COLUMBIA — State Superintendent of Education Jim Rex wants South Carolina to stop talking about the problems in public schools and do something to fix them, and to that end he introduced a broad-based proposal Wednesday to the Senate Education Committee.
The proposal, which Rex dubbed "Begin in '10," calls for immediate flexibility for school districts to juggle budget constraints by furloughing teachers and cutting back on assessment tests for certain students.
Rex also wants to expand 4-year-old kindergarten to all at-risk children, make taxation rates uniform statewide and require money to follow students while allocating additional dollars for children who live in poverty.
The Legislature would have to buy into Rex's plan and put the proposals into law, and for now many of the ideas are short on details.
The Department of Education is trying to sell the plan to legislators, and it expects legislation to be introduced in the coming weeks, at which time more specifics should be available.
Sen. Wes Hayes, R-Rock Hill, said at first blush many of Rex's ideas, such as choice within public schools and budgetary flexibility for districts, are realistic and would probably be well supported in the Legislature.
Changing the way public schools are funded is a long-term plan that most agree on, but building consensus on how to make the changes will be a struggle, Hayes said.
South Carolina continues to fund public schools the same way it did in 1973, with the Education Finance Act that measures the taxing ability of each county based on its appraised property.
The funding formula means wealthier districts, such as Charleston County, get less money, but the whole system has been complicated by a 2006 plan to swap property taxes for sales taxes.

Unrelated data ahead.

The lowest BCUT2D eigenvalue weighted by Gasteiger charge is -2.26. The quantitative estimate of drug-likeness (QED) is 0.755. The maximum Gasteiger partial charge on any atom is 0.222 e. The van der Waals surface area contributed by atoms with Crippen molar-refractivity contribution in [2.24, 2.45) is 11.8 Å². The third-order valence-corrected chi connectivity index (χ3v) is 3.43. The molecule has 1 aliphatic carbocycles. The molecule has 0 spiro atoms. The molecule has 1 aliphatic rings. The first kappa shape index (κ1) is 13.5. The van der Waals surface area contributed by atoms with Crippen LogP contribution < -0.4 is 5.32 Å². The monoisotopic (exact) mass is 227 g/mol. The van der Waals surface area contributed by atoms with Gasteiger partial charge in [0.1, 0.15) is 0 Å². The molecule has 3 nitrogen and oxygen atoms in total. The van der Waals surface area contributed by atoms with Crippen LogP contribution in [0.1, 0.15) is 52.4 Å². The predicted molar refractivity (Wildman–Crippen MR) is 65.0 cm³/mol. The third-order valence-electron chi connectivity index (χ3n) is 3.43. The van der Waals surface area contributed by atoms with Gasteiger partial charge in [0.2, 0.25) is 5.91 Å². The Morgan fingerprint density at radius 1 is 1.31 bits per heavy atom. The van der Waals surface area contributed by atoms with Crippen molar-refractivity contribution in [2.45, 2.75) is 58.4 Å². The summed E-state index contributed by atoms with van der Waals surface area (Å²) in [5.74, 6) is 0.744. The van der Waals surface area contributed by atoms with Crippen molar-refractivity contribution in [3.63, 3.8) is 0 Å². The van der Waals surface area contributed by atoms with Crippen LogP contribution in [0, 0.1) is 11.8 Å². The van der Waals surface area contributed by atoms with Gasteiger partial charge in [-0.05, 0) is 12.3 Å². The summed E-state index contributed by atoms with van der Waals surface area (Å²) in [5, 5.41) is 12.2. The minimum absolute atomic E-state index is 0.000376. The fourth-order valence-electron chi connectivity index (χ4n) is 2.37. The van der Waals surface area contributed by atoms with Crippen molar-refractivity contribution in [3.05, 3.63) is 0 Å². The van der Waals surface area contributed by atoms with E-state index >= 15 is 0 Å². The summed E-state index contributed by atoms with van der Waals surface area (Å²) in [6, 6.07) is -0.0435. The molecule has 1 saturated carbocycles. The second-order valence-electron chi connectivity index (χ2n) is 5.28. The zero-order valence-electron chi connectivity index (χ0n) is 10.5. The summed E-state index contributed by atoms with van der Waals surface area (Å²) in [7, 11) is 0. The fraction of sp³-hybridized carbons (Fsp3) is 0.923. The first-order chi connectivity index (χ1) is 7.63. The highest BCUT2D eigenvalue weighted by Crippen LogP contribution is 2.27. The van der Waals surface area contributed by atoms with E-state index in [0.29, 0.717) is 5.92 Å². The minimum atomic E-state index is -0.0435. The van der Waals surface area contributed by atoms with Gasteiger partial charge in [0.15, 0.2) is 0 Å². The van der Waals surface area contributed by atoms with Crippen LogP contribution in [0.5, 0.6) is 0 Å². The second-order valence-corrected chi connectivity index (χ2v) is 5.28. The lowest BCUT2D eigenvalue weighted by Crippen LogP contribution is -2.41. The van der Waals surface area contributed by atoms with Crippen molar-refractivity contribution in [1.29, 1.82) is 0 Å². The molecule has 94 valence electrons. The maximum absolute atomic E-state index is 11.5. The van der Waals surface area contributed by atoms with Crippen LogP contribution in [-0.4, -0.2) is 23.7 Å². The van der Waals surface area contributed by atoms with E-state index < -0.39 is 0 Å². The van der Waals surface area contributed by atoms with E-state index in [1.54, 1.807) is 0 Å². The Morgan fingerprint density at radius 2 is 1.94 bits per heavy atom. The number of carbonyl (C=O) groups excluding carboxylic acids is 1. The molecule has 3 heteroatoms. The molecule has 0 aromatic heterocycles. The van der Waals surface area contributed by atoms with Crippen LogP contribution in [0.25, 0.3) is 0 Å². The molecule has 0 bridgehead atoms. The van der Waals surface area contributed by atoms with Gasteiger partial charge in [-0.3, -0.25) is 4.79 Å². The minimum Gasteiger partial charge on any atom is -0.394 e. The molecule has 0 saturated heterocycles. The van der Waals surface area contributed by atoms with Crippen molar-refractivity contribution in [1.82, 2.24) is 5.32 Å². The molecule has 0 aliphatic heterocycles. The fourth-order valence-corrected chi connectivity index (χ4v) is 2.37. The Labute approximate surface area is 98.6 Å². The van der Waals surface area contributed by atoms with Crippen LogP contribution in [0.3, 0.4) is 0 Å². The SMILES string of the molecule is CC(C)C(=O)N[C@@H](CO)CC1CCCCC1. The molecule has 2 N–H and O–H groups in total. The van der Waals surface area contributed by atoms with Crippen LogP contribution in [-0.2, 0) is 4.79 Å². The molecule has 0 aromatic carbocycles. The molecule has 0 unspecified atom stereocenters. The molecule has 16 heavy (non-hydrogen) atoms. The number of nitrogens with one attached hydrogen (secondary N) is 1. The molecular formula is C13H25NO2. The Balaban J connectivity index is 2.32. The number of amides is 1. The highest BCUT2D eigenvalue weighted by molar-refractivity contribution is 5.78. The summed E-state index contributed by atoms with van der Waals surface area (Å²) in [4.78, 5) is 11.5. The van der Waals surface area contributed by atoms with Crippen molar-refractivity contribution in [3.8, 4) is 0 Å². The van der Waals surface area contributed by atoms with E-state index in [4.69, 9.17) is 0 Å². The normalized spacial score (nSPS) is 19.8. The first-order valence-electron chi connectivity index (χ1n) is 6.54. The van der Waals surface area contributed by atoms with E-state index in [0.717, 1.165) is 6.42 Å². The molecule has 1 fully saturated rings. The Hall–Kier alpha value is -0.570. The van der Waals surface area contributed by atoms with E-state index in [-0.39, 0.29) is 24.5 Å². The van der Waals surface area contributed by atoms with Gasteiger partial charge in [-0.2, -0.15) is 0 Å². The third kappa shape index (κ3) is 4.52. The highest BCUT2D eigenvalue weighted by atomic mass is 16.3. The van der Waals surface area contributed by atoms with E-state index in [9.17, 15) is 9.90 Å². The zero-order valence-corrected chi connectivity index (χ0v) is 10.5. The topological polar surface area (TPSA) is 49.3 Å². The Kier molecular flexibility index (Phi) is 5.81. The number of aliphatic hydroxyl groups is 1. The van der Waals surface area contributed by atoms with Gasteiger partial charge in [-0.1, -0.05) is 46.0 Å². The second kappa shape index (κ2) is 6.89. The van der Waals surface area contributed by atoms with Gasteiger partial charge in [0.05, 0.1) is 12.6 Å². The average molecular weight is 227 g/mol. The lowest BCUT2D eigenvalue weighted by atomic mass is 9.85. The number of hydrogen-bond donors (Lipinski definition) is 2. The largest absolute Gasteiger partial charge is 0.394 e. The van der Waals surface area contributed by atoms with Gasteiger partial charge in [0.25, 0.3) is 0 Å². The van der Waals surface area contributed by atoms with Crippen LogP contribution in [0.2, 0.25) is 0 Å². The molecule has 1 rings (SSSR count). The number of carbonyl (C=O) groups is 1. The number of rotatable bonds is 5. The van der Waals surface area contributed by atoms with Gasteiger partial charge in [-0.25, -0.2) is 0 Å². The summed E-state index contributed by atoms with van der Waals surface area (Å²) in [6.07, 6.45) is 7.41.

Rex proposed a statewide rate to be implemented in 2011 based on total taxable property in the state, but he did not provide any more details Wednesday.
The idea drew swift criticism from Randy Page, president of South Carolinians for Responsible Government, a group that supports private school tax credits.
Page called the plan high-cost and out of touch, claims that Rex refuted.
The legislation also will call for an 11-member commission to study the tax structure and make recommendations within a year about ways to adequately and equitably tax residents. The commission is similar to study groups proposed in other legislative bills.
Rex said the plan does not come with a notable price tag, because any new costs will be offset by spending that would be phased out. The exception is $74 million to expand 4-year-old kindergarten to all at-risk children, but Rex said he would be revealing a plan to pay for that soon.
"We should act now to reform our state's broken tax and funding system so that as the economy recovers, we are organized and equipped to use our resources in ways that will move our state forward," Rex said in a statement.